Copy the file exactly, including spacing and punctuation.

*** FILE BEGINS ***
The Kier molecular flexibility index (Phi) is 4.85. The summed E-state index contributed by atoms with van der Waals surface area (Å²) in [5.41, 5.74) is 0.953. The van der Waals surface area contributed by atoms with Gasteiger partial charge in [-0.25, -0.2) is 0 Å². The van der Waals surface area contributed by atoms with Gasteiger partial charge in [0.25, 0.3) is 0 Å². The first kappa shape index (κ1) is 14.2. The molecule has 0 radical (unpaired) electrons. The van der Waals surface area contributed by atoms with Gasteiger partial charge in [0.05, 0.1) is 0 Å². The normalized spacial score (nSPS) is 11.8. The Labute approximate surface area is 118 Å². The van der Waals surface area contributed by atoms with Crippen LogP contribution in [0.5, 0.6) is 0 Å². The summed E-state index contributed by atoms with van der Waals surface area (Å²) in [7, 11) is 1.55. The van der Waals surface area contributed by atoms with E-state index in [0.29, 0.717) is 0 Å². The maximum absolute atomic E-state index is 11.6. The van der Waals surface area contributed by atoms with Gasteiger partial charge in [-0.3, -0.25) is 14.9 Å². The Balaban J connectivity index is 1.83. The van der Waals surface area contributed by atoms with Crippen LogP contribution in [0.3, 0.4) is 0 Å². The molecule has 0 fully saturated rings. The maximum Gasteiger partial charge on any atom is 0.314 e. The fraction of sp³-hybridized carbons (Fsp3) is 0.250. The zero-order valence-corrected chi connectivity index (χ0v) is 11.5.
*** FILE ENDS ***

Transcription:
The Kier molecular flexibility index (Phi) is 4.85. The summed E-state index contributed by atoms with van der Waals surface area (Å²) in [5.41, 5.74) is 0.953. The van der Waals surface area contributed by atoms with Gasteiger partial charge in [-0.25, -0.2) is 0 Å². The van der Waals surface area contributed by atoms with Gasteiger partial charge in [0.25, 0.3) is 0 Å². The first kappa shape index (κ1) is 14.2. The molecule has 0 radical (unpaired) electrons. The van der Waals surface area contributed by atoms with Gasteiger partial charge in [0.05, 0.1) is 0 Å². The normalized spacial score (nSPS) is 11.8. The Labute approximate surface area is 118 Å². The van der Waals surface area contributed by atoms with Crippen LogP contribution in [0.5, 0.6) is 0 Å². The summed E-state index contributed by atoms with van der Waals surface area (Å²) in [7, 11) is 1.55. The van der Waals surface area contributed by atoms with E-state index in [0.29, 0.717) is 0 Å². The maximum absolute atomic E-state index is 11.6. The van der Waals surface area contributed by atoms with Gasteiger partial charge in [-0.3, -0.25) is 14.9 Å². The Balaban J connectivity index is 1.83. The van der Waals surface area contributed by atoms with Crippen LogP contribution in [0.3, 0.4) is 0 Å². The molecule has 0 fully saturated rings. The maximum Gasteiger partial charge on any atom is 0.314 e. The fraction of sp³-hybridized carbons (Fsp3) is 0.250. The zero-order valence-corrected chi connectivity index (χ0v) is 11.5.